I got to meet other raw enthusiasts this weekend at Jennifer Cornbleet’s lecture and traded email addresses with a few. I got an email from another girl in the lecture shortly after wards who is new to raw and upset about the conflicting information she’s heard about agave nectar, so much so that she was considering the validity of the entire diet. Jennifer used it in one of the desserts she prepared prompting this girl to further question it and me to do my own research on agave nectar, I found some interesting and conflicting information.
Some dietitians agree it’s equal to corn syrup while some claim it has a friendly bacteria that helps fight colon cancer. This is perhaps the most detailed article on the subject, if not a bit dizzying to read and I tried to comb out the important points. What shocked me is that it’s a more concentrated starch than high fructose corn syrup and not at all like levulose, the sweetener found is fruits, and does not contain enzymes, vitamins, minerals, fiber, and fruit pectin that levulose does. This quote bothered me the most:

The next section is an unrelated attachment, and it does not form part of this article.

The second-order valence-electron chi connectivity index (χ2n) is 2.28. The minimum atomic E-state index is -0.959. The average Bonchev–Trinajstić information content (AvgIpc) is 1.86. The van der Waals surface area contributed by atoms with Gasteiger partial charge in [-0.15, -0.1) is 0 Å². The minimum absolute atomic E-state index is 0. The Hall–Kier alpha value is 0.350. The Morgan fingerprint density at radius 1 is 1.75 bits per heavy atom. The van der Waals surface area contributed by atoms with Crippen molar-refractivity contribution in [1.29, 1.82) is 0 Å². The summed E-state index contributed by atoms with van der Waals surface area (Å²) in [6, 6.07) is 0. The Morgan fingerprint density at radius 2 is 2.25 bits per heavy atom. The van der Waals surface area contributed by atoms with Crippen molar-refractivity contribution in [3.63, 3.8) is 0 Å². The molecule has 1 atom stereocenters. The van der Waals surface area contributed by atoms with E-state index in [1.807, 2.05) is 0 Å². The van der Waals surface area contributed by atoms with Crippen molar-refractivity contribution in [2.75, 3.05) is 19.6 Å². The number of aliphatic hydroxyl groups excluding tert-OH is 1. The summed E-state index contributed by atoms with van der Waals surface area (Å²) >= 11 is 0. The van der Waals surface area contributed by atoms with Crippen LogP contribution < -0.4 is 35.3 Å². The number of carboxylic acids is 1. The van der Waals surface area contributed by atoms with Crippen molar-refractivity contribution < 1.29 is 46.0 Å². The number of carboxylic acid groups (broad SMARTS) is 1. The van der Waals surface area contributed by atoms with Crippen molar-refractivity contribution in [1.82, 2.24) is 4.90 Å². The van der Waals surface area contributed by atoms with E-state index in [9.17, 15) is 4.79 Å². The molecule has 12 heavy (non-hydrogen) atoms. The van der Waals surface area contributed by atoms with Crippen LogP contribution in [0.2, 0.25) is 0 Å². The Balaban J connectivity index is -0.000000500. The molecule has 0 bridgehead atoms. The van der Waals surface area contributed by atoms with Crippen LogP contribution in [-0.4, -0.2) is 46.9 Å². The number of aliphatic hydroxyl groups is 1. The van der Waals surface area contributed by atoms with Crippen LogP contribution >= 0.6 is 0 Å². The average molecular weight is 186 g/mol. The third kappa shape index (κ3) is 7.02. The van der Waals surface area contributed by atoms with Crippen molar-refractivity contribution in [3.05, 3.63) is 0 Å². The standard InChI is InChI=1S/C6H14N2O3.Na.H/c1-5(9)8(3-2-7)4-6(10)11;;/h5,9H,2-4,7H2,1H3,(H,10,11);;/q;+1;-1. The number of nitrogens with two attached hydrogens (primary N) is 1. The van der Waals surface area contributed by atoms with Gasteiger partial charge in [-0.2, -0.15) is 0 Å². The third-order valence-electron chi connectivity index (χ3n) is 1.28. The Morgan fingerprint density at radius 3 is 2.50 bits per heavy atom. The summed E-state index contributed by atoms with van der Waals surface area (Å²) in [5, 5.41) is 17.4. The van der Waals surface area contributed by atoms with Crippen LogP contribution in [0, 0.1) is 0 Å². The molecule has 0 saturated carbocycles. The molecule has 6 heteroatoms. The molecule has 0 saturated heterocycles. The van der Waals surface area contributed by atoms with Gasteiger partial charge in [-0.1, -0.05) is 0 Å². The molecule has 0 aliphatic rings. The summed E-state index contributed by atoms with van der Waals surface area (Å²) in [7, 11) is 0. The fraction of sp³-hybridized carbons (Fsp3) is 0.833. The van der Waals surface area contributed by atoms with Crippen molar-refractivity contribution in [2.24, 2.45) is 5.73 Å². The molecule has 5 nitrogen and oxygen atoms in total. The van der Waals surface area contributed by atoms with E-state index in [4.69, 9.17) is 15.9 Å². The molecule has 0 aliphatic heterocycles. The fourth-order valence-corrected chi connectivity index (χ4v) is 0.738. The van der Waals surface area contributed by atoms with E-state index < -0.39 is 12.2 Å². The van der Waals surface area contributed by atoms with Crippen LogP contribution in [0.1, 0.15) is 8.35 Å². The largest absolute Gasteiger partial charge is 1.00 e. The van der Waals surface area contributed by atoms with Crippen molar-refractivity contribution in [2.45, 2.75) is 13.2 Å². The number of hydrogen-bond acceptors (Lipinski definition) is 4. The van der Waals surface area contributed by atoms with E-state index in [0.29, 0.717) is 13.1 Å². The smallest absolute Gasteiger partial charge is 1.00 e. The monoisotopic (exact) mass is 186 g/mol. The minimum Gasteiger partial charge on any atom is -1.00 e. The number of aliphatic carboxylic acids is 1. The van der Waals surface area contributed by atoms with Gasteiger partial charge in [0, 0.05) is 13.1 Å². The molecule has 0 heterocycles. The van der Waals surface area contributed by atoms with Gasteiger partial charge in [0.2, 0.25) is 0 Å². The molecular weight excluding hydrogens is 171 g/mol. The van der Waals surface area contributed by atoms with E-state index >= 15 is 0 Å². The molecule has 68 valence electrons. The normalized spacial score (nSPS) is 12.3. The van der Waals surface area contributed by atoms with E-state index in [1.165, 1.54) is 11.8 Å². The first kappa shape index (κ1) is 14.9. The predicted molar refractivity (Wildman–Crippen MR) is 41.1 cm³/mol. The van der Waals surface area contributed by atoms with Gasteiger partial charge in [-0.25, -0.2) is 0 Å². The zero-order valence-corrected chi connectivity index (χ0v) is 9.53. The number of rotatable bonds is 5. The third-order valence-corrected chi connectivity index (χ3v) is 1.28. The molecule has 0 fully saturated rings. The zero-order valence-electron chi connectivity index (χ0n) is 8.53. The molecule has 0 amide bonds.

Refined fructose is processed in the body through the liver, rather than digested in the intestine.(5) Levulose is digested in the intestine. Refined fructose robs the body of many micronutrient treasures in order to assimilate itself for physiological use. While naturally occurring fruit sugars contain levulose bound to other sugars, high fructose corn syrup contains “free” (unbound), chemically refined fructose. Research indicates that free refined fructose interferes with the heart’s use of key minerals like magnesium, copper and chromium. (6)
After the refining process, agave nectar is mostly fructose – a higher percentage than syrups used in sodas! For me, agave nectar in moderation is fine, such as an occasional raw dessert including it. But, I will use raw honey, dates and stevia in it’s place for my recipes.